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Sensing & Measurement

Laser vibrometer measures surface acoustic waves for nondestructive testing

A noninvasive ultrasonic optical technique provides a wealth of data that aids in locating and characterizing damage to structures.
29 November 2006, SPIE Newsroom. DOI: 10.1117/2.1200611.0377

In assessing the safety of a structure, a nondestructive testing (NDT) technique should be able to detect the position of any defects and calculate their size. Most NDT techniques are thus necessarily complex, require qualified staff, and are unsuited to automation.1 In this article, we describe an experimental NDT methodology for crack detection using surface acoustic waves (SAWs) and optical laser Doppler vibrometer measurements.2 We evaluate whether ultrasonic laser measurements appropriately detect damage and imperfections in structural components.

SAWs are elastic waves that are confined to the surface of a material. They travel along, penetrating about one wavelength into the surface (where the depth of penetration is defined by the depth at which 95% of the wave energy is transmitted).3,4 We chose an ultrasonic optical technique instead of other currently-available methods (e.g., ultrasonic scanning, magnetic particle inspection, x-ray imaging, and imaging techniques in general5) for two reasons. First, using the laser as a receiving ultrasound transducer enables remote access to the structure being tested. Second, laser scanning a region of interest makes it possible to obtain many measurements regarding the incident, transmitted, and reflected waves. These measurements, in turn, elucidate the behavior of the SAWs and of the crack itself.

In the presence of surface discontinuities such as surface roughness and cracks, part of an incident wave is reflected. The rest is transmitted. Hence, gauging SAWs in the vicinity of a discontinuity allows one to infer information about the state of the surface. The material we tested was the slat track of an Airbus A320. This part of the plane is the movable support structure connecting the wing with the leading-edge slats (see Figure 1). A hydraulic test rig was used to induce in the structure the kind of fatigue damage that aircraft components are prone to develop over their lifetime.

Figure 1. Shown is an Airbus A320 and the slat track used for testing.

During the tests, a SAW transducer, connected to a pulse generator, was positioned on a wedge, ∼1cm from the crack. The laser scanned the surface of the slat track starting from the transducer position. The output signal was measured using a Hewlett-Packard digital oscilloscope with a 200MHz sampling frequency and 8bit resolution: see Figure 2(a) and (b).

Figure 2. (a) A transducer generates surface acoustic waves (SAWs) in the slat track. The laser detects waves in the material. (b) The scheme illustrates the experimental setup.

Measurements were taken over a region of 2cm (1cm before the advancing crack and 1cm after it) for the first test and 6mm (3mm before and 3mm after) for the second test. A total of 100 scan points were sampled for each test: see Figure 3(a) and (b). We acquired 2000 time samples at each scan point. These figures clearly show the incident, reflected, and transmitted ultrasonic waves and the position of the crack. It is also interesting to observe the interference phenomena, owing to overlap of the incident and reflected waves, at the crack front.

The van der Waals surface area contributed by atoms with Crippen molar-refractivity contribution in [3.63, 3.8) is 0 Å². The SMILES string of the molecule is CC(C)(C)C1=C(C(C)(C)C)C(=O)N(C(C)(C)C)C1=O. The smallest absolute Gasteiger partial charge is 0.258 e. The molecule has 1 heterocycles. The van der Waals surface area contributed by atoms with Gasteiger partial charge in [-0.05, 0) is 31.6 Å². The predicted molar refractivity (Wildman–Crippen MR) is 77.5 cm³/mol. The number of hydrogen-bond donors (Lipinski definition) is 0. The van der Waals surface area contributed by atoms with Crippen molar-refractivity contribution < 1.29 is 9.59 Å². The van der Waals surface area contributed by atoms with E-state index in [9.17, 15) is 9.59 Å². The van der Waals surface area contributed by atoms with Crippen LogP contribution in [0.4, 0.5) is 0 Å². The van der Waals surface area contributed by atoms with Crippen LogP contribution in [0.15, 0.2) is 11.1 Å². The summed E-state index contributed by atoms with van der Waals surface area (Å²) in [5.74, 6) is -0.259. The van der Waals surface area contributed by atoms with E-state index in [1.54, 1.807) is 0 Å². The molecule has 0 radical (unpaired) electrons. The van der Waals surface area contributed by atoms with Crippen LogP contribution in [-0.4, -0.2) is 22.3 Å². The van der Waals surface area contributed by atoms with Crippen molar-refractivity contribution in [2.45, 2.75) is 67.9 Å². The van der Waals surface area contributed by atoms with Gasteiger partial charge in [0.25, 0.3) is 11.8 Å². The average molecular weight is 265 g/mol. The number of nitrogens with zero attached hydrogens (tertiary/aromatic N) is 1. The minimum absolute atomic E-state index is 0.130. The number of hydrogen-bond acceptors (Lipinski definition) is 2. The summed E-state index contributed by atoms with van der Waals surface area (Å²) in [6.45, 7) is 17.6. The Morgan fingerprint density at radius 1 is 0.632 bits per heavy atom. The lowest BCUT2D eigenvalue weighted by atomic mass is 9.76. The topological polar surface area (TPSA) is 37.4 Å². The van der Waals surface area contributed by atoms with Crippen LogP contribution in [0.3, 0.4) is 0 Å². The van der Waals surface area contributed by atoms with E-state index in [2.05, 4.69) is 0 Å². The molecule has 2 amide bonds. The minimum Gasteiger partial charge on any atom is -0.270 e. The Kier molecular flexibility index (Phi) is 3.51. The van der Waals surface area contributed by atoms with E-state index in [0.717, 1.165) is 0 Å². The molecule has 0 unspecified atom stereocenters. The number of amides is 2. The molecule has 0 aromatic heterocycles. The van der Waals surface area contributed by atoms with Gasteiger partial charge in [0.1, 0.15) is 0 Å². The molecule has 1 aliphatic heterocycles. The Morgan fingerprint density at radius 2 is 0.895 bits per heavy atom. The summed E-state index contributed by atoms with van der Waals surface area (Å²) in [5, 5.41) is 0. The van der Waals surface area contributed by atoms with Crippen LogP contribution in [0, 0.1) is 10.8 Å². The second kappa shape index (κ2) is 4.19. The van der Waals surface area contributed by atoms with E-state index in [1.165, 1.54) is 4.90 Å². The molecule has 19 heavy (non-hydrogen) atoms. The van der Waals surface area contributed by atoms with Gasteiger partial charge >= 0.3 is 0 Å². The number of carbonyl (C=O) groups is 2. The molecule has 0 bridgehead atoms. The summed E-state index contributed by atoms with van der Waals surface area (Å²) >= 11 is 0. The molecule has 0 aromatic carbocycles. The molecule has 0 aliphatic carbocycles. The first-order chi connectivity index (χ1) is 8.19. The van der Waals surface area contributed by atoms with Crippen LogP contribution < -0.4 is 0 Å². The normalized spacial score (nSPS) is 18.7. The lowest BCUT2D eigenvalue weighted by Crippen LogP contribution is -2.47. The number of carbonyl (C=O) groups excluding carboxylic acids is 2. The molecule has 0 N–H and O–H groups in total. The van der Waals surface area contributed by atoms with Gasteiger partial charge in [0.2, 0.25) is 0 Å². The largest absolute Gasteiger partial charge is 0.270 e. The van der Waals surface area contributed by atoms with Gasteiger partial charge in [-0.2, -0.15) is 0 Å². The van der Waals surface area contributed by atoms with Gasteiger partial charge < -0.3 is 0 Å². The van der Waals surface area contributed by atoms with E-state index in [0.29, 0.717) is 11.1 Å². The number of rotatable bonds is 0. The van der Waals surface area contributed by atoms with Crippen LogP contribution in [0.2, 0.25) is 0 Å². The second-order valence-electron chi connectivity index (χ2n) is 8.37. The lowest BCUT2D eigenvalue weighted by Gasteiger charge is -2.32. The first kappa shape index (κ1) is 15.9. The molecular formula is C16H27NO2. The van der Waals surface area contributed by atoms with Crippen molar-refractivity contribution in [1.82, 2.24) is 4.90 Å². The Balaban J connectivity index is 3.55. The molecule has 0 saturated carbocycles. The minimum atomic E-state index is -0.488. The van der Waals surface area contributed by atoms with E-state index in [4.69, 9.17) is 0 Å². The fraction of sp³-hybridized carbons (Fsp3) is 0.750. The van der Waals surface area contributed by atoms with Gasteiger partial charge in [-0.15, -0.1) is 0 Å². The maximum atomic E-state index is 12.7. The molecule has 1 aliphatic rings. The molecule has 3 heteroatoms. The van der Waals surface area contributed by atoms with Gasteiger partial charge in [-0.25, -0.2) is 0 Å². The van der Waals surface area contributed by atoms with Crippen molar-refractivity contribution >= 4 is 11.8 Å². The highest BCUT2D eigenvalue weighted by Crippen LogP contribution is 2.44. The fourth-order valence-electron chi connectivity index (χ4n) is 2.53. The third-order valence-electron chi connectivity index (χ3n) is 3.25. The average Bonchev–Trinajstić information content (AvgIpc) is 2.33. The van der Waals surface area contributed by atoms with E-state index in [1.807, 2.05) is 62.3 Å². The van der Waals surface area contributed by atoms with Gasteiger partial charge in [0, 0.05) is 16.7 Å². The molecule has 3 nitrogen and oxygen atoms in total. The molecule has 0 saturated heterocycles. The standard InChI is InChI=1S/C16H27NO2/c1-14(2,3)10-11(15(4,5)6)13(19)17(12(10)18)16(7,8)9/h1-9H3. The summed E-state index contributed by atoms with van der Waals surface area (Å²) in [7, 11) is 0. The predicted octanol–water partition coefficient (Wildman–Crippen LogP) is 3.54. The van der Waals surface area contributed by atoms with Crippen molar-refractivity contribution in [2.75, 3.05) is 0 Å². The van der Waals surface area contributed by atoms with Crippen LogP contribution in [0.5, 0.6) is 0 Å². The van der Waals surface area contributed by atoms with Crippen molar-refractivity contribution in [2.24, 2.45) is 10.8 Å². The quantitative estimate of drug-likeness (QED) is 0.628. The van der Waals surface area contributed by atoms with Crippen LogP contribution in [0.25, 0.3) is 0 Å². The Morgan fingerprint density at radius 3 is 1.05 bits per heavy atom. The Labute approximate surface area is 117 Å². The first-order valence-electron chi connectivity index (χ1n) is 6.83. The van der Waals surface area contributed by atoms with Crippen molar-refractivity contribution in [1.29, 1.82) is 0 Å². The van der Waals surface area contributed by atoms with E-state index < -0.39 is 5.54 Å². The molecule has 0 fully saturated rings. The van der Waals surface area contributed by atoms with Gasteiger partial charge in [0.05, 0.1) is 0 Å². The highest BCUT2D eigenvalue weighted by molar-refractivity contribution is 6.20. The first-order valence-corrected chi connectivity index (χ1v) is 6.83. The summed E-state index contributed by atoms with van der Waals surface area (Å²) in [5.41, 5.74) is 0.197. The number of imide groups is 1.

Figure 3. (a) Measurements taken over a region of 2cm show SAWs partially reflected from a crack. (b) A closer look taken over a region of 6mm provides more detail.

The crack was well detected by SAWs. In many cases, however, detection alone is not sufficient to ensure complete monitoring of the material being tested. Indeed, estimating crack depth using laser Doppler vibrometer measurements of SAWs is an important complement to NDT techniques. To understand what happens in materials with cracks of varying depths, we repeated the tests using steel beams—which have structural properties similar to those of the slat track—with slots of known depth (i.e., 0.2, 0.4, 0.6, and 0.8mm).

The spectrum of the transmitted wave clearly showed that the crack provokes a low-pass filter effect and that the cutoff frequency is a function of its depth (see Figure 4). But for crack depths greater then 0.4mm, the wave transmitted by the incident signal is very weak. Better results might be obtained by studying the reflected SAW and observing the corresponding high-pass filter effect as a function of crack depth.

Figure 4. The crack acts as a low-pass filter. The cutoff frequency is a function of its depth.

In summary, our technique gave good results in terms of crack detection. In every case, the location of the crack was very clear. Moreover, laser scanning makes it possible to gather a large number of measurements. Applying all this information to estimating crack depth is a principal future goal of our work.

Roberto Longo
Departement of Mechanical Engineering, Vrije Universiteit Brussel
Brussels, Belgium

Roberto Longo received his master's degree in electronic engineering at the Universitá Politecnica delle Marche, Ancona, Italy, in 2005. He is now working toward his PhD in the Department of Mechanical Engineering at Vrije Universiteit Brussel. His major fields of interest are ultrasound and laser techniques for nondestructive testing, identification and modeling techniques, and biomedical damage detection and analysis.

Steve Vanlanduit, Patrick Guillaume  
Vrije Uiversisiteit Brussel
Brussels, Belgium

1. Federal Aviation Administration,
Aircraft inspection, repair, and alterations,
Aviation Supplies and Academics, 2001.
4. I. A. Viktorov,
Rayleigh and Lamb Waves: Physical Theory and Applications,
Plenum Press, New York, 1967.
5. L. Cartz,
Nondestructive testing,
ASM International, 1995.